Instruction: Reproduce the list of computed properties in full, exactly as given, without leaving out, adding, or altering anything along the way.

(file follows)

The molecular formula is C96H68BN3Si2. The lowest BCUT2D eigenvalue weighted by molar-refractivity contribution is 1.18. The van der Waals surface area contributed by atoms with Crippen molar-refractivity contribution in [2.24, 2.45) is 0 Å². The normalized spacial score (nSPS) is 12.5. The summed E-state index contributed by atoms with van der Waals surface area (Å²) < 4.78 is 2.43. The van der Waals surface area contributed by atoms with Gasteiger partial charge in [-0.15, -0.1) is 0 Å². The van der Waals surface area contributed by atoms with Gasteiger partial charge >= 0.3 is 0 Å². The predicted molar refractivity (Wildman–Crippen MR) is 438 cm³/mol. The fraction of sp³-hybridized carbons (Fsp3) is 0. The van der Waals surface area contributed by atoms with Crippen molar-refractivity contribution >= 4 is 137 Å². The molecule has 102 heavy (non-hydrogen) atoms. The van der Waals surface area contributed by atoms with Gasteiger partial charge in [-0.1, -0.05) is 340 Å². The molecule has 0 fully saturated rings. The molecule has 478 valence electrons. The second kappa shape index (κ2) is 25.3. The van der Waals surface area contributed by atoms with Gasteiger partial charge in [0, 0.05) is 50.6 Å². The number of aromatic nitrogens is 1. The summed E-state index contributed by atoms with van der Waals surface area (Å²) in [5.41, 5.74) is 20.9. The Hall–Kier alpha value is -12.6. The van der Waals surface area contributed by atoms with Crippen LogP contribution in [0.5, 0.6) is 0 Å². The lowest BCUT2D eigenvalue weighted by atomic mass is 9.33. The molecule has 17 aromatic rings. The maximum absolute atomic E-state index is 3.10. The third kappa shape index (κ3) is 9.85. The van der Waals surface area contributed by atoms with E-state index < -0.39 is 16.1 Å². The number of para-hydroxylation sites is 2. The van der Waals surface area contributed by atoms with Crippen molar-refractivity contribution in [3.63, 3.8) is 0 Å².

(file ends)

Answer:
The molecular formula is C96H68BN3Si2. The lowest BCUT2D eigenvalue weighted by molar-refractivity contribution is 1.18. The van der Waals surface area contributed by atoms with Crippen molar-refractivity contribution in [2.24, 2.45) is 0 Å². The normalized spacial score (nSPS) is 12.5. The summed E-state index contributed by atoms with van der Waals surface area (Å²) < 4.78 is 2.43. The van der Waals surface area contributed by atoms with Gasteiger partial charge in [-0.15, -0.1) is 0 Å². The van der Waals surface area contributed by atoms with Gasteiger partial charge >= 0.3 is 0 Å². The predicted molar refractivity (Wildman–Crippen MR) is 438 cm³/mol. The fraction of sp³-hybridized carbons (Fsp3) is 0. The van der Waals surface area contributed by atoms with Crippen molar-refractivity contribution >= 4 is 137 Å². The molecule has 102 heavy (non-hydrogen) atoms. The van der Waals surface area contributed by atoms with Gasteiger partial charge in [-0.1, -0.05) is 340 Å². The molecule has 0 fully saturated rings. The molecule has 478 valence electrons. The second kappa shape index (κ2) is 25.3. The van der Waals surface area contributed by atoms with Gasteiger partial charge in [0, 0.05) is 50.6 Å². The number of aromatic nitrogens is 1. The summed E-state index contributed by atoms with van der Waals surface area (Å²) in [5.41, 5.74) is 20.9. The Hall–Kier alpha value is -12.6. The van der Waals surface area contributed by atoms with Crippen LogP contribution in [0.5, 0.6) is 0 Å². The lowest BCUT2D eigenvalue weighted by atomic mass is 9.33. The molecule has 17 aromatic rings. The maximum absolute atomic E-state index is 3.10. The third kappa shape index (κ3) is 9.85. The van der Waals surface area contributed by atoms with E-state index < -0.39 is 16.1 Å². The number of para-hydroxylation sites is 2. The van der Waals surface area contributed by atoms with Crippen molar-refractivity contribution in [3.63, 3.8) is 0 Å².